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An historical perspective

December 22, 2012
Cape Coral Daily Breeze

To the editor:

The Second Amendment provides "A well regulated militia being necessary to the security of a free State, the right of the people to keep and bear arms shall not be infringed." Does that amendment give individuals the right to keep and bear arms? The answer is yes, since June 26, 2008, by the Supreme Court in a 5-4 decision in Heller vs. District of Columbia. For over 200 years the general prevailing view was that the right to keep and bear arms applied to militia and not to individuals. Then the matter of "gun control" was solely for the legislature. The only other review of the Second Amendment by the Supreme Court was in the United States vs. Miller decided in 1939. The Supreme Court in Miller in a unanimous decision held there was no individual right in the Second Amendment and the right applied to militia.

In the 1939 Miller decision the court reviewed the history leading up to and after the American Revolution. There was no standing army for the Colonies. The Colonies formed militias for their protection. When later writing the Constitution, the framers sought to protect the militias from interference by the national government. Article I of our Constitution provides inter alia that the Congress has the power: "To provide for calling forth the Militia to execute the laws of the Union, suppress insurrections and repel invasions." Article II says the President is commander in chief of the militia of the several states. It was against this background history that the Court unanimously in Miller made its decision. The Miller decision holding that the "obvious purpose to assure the continuation and render possible the effectiveness of such forces, the declaration and guarantee of the Second Amendment were made. It must be interpreted by its framers to give individuals a right to keep and bear arms, the initial militia clause would be unnecessary and meaningless.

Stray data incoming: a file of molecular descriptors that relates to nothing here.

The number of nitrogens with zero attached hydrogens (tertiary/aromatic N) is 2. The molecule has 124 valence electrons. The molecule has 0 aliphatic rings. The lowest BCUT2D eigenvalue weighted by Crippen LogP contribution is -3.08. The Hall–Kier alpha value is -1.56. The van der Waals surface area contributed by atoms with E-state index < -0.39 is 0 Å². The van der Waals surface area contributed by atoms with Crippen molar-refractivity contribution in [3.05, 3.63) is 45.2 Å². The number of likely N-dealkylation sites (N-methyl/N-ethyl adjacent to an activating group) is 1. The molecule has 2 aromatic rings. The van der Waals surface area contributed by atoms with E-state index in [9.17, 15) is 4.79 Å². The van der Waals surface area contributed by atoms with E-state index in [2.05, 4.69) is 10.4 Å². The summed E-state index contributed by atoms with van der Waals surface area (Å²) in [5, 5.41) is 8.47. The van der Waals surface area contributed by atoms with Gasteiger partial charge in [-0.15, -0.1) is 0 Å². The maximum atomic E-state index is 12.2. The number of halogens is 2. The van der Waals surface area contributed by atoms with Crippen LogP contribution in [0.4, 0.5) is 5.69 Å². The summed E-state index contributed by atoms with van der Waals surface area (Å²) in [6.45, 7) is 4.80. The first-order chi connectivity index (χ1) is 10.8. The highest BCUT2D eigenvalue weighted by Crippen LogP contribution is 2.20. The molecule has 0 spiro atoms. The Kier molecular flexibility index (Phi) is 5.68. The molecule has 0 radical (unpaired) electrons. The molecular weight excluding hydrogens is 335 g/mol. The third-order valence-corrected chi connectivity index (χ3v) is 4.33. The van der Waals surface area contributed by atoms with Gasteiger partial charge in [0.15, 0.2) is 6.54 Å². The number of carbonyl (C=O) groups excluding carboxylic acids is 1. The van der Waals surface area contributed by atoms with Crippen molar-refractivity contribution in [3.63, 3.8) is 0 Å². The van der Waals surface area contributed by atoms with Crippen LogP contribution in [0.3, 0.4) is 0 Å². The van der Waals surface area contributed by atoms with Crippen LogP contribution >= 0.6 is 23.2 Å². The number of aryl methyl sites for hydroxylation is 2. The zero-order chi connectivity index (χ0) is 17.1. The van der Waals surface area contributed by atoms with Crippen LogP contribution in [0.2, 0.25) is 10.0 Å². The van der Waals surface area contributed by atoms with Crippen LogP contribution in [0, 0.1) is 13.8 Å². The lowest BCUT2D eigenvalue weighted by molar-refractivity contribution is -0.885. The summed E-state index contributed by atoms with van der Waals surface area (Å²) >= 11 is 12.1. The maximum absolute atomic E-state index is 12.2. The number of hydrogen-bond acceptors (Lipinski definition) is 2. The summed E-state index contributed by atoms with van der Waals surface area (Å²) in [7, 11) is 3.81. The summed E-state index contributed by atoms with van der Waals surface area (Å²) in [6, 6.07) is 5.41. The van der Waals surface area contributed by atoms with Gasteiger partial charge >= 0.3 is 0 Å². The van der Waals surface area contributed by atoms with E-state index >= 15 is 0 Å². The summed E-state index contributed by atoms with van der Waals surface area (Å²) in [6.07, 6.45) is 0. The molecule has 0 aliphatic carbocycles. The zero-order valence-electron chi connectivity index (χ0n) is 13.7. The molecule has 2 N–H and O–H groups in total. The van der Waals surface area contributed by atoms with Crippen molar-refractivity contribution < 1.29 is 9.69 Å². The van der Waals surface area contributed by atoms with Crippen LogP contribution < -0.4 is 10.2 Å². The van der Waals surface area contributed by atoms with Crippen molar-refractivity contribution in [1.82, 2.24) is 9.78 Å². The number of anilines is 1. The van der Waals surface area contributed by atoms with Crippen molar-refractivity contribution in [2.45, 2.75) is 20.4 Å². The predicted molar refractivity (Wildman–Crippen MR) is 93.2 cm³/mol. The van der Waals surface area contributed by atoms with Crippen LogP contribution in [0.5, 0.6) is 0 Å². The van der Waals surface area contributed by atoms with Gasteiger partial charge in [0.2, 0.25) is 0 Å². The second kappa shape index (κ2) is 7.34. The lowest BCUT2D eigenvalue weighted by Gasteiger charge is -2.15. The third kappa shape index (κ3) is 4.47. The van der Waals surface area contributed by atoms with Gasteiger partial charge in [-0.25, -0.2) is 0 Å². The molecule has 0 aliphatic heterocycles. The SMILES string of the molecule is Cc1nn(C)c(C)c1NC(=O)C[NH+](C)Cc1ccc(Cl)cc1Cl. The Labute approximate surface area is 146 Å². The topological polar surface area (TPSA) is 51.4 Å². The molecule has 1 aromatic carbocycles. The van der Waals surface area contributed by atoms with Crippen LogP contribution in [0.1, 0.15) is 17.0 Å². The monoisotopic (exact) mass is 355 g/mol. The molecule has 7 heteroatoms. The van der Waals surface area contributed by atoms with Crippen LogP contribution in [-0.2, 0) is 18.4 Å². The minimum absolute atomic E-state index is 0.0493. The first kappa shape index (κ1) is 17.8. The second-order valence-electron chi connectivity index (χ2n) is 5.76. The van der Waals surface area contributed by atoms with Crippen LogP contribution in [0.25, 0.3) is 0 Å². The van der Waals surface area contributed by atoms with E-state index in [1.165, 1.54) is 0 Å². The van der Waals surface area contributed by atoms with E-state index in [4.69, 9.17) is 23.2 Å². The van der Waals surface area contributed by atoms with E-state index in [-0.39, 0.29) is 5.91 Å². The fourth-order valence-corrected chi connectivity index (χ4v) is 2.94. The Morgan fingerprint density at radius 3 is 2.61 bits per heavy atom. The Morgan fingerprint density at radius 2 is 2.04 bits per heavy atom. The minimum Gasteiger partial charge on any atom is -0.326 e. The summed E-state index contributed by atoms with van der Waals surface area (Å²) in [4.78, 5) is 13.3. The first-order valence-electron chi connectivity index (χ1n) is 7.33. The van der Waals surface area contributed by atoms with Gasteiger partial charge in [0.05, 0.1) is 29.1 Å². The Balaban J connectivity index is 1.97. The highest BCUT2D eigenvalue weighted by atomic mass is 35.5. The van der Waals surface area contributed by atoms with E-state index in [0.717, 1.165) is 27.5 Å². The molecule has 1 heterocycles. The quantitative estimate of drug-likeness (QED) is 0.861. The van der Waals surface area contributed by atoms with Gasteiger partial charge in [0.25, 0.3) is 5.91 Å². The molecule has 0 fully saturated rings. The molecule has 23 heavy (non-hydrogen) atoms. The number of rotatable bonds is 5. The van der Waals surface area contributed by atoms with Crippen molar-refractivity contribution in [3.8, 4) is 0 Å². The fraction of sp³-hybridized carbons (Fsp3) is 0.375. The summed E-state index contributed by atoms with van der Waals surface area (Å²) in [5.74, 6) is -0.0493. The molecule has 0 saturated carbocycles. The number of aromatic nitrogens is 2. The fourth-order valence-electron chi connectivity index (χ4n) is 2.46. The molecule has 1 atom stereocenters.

After the assassinations of President Kennedy and Dr. King and then the murder of Robert Kennedy, Congress passed the Gun Control Act of 1968. It prohibited selling guns through the mail and limited whom sales could be made to. The National Rifle Association then endorsed gun control. The Republican Platform in 1972 also supported gun control. Later in the 1970s, the NRA leadership made a dramatic change becoming more political and aligning itself with gun manufacturers. I had joined the NRA after my discharge from the Marine Corps at the end of World War II. It was than a group for hunters and sportsmen. The NRA and a conservative group later selected six persons to get a test case on the District of Columbia's ordinance on gun control, which was the strictest one in the nation. It stupidly outlawed the keeping of a handgun in one's home. The wait for the test case on the Second Amendment was delayed until it was believed the appropriate justices were on the Supreme Court. Five of the six individuals were dismissed by the lower Court on procedural grounds, but Heller, one of the plaintiffs, was allowed to proceed. That case ended in the Supreme Court in 2008. Justice Antonin Scalia, writing for the majority in a 5-4 decision, held that the Second Amendment "rights" applied to individuals and not the militia. He, however, limited the decision to handguns. It appears that he recognized to extend that ruling could open the door to machine guns, bazookas and other dangerous weapons. The determination of what is a dangerous weapon is largely a legislative decision and not one for the Court. The ability of Congress to legislate on dangerous firearms is a political decision that is for Congress to decide today under existing law.

Arnold Kempe

Cape Coral

 
 
 

 

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